Why it’s a problem
As of January, the Consumer Product Safety Commission had received more than 2,800 reports from residents who suspect that their health symptoms or corrosion of metal parts in their homes are linked to drywall made in China. Almost 60 percent of those, about 1,600, were in Florida.
As of Feb. 1, there were more than 660 cases from 30 counties reported to the Florida Department of Health, including the 20 in Brevard.
But the problem could be much bigger, based on the more than 400 million pounds imported into the state since 1999, said Rob Crangle, a minerals commodity specialist with the U.S. Geological Survey.
A 2,000-square-foot house uses, on average, about 16,000 pounds of drywall, so as many as 25,000 homes in Florida may be infected.“I think these will continue to trickle in for a long time,” Crangle said. “It still amazes me that that much wallboard came from China to begin with.”
Much of the gypsum produced in the U.S. that goes into drywall is derived from high-sulfur coals from the Appalachian basin that burn in power plants, Crangle said. It comes from scrubbers that inject limestone slurry used to remove sulfur gases from smokestacks, after fly ash is removed. Sulfur gets baked out of that “synthetic” gypsum.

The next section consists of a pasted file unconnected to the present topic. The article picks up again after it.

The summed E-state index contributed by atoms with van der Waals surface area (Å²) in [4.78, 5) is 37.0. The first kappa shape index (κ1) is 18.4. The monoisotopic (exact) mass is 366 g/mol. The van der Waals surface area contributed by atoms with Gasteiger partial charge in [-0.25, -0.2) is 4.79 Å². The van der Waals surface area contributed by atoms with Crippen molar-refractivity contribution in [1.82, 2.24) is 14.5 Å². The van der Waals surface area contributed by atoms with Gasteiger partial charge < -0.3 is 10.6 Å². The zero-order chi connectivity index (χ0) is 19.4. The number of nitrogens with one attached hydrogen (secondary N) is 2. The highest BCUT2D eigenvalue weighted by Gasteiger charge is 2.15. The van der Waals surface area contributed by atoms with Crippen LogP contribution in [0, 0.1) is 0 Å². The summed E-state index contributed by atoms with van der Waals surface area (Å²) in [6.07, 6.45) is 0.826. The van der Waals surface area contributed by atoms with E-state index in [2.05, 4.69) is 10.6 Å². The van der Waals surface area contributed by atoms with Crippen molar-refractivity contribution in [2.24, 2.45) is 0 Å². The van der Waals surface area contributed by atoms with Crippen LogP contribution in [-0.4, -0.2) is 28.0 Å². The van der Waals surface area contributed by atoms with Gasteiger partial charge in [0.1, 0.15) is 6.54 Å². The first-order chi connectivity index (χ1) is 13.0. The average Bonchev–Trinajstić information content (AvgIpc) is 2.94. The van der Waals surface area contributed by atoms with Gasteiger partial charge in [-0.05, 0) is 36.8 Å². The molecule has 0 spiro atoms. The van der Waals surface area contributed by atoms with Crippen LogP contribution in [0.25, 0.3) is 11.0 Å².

Most gypsum imported into the U.S. comes from Canada and Mexico. Chinese drywall imports spiked between 2003 and 2008, especially when construction demand peaked.
The problematic drywall is thought to trace back to a few mines in China with higher than usual sulfides.
Owners describe a “rotten egg” sulfur smell and a slew of chronic symptoms, including respiratory irritation, headaches, sinus and eye pain and nosebleeds. But almost a quarter of the homes have no odor.
It wasn’t long after the Scotts bought their home that they noticed a strong acidic smell.
“We always smelled something in the one bathroom ever since we moved into the house,” Scott said.
They had their air conditioner repaired three times in two years. The last time, a repairman found the blackened copper coils in their unit. He asked if they knew about Chinese drywall.